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Article
October 1959

Continued Complaints Following Cholecystectomy

Author Affiliations

San Francisco
Department of Surgery, Saint Mary's Hospital.

AMA Arch Surg. 1959;79(4):642-649. doi:10.1001/archsurg.1959.04320100108020
Abstract

The causes of continued upper abdominal complaints following cholecystectomy are illustrated in this exhibit. An understanding of the normal biliary mechanism and the physiologic alteration with disease facilitates the surgical approach to biliary tract disease. It is apparent that radiography, both preoperatively and on the operating table, plays a vital role in diagnosis.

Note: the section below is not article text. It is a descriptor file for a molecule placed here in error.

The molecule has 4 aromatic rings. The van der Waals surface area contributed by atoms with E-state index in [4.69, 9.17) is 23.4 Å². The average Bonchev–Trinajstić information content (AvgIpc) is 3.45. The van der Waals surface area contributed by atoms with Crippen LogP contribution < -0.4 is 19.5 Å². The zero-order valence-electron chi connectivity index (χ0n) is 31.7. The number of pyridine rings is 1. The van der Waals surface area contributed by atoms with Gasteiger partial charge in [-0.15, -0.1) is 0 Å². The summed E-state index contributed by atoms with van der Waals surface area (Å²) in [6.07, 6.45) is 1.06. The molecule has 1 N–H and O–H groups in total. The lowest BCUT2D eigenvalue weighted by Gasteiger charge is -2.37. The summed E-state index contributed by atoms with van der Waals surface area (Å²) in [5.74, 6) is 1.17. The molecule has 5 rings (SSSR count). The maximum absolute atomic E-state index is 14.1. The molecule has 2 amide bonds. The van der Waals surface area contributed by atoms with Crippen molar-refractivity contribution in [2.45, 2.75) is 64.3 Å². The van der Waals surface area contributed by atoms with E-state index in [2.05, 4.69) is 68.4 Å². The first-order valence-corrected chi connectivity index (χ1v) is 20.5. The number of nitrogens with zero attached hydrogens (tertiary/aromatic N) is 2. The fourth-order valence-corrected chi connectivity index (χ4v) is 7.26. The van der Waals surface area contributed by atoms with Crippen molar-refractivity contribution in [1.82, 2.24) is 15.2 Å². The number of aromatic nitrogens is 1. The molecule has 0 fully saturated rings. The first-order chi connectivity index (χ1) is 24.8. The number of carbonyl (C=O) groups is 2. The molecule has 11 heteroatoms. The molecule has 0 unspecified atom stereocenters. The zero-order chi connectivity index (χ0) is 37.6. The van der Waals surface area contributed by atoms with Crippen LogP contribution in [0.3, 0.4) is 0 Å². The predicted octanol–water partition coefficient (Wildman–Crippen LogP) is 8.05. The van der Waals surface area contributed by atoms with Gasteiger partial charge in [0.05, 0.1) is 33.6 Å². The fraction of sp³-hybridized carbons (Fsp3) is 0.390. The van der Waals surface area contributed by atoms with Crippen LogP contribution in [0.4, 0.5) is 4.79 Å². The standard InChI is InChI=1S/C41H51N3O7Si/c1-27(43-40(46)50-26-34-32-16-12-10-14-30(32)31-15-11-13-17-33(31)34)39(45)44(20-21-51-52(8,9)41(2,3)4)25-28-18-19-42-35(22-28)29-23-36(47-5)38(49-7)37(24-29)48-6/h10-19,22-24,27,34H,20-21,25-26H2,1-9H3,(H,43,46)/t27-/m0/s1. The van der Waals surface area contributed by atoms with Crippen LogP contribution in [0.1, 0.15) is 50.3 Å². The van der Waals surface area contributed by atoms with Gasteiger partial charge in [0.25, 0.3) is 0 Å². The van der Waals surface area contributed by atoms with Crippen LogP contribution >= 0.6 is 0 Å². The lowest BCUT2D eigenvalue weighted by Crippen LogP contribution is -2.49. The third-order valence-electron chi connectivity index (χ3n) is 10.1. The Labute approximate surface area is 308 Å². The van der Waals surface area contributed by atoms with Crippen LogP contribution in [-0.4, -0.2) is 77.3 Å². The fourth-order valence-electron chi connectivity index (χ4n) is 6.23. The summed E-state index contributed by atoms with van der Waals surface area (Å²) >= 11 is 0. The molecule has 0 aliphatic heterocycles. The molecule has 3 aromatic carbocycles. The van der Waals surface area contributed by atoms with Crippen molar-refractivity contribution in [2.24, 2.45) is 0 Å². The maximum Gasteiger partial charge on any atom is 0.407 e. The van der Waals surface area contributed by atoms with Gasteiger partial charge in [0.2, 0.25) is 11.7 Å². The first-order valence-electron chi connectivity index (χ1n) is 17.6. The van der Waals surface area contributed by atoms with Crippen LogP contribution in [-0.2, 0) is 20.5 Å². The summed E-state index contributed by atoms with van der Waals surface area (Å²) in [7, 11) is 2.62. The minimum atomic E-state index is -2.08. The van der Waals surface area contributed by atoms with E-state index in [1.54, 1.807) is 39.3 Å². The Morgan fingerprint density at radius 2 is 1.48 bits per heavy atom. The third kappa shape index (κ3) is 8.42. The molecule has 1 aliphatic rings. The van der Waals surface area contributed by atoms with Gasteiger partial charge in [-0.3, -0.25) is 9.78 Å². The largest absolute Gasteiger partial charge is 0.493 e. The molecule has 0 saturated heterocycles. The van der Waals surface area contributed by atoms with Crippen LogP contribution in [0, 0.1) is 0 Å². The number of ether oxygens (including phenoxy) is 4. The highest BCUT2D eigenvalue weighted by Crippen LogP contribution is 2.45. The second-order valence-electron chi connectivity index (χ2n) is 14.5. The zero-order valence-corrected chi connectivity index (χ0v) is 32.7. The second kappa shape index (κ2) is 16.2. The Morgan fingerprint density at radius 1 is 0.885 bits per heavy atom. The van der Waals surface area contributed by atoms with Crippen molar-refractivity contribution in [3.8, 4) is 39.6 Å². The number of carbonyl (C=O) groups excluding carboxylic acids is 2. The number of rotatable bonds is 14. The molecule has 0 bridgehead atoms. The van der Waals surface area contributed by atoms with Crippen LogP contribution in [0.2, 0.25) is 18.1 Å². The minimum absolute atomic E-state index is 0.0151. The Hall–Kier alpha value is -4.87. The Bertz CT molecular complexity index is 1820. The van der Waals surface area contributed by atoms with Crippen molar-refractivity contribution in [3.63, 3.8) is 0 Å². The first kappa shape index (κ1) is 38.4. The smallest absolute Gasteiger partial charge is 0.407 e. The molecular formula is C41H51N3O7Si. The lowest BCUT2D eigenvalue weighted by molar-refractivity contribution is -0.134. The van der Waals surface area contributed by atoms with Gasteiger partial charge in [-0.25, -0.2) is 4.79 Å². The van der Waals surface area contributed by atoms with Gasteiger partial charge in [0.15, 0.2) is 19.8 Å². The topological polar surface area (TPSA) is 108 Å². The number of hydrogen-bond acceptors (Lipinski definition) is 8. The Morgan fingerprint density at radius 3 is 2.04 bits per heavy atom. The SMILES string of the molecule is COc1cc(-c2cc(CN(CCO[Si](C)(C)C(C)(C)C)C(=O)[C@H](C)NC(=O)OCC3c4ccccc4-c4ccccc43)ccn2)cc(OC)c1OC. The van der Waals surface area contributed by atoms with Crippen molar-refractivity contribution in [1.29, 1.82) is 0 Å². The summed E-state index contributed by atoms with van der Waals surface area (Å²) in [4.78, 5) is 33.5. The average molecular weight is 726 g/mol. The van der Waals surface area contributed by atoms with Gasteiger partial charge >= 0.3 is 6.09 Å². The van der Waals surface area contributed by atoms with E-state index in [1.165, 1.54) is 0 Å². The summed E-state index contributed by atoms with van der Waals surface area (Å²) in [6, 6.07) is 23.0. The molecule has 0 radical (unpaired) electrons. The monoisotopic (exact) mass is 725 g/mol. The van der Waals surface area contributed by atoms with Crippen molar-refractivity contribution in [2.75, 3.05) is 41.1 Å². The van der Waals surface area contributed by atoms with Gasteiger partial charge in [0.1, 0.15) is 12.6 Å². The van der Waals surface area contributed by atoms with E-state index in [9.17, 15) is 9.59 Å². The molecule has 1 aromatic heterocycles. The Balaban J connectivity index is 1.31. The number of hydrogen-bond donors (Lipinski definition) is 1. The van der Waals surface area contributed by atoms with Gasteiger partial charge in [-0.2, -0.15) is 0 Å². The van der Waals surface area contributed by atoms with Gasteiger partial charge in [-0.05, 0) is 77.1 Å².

Physiology  Bile is secreted by the liver cells at a maximum pressure of 300 mm. of water. As the sphincter of Oddi is normally closed, hepatic bile passes into the gallbladder, where it is concentrated and stored. Water and salts are absorbed by the gallbladder wall, and a small amount of mucin is secreted. The normal gallbladder, because of its distensibility, acts as a safety valve against elevated intraductal pressure. The kinetics of the entire biliary tract depend upon the bile flow control of the sphincter of Oddi and the "pressure bulb" function of the gallbladder (Fig.

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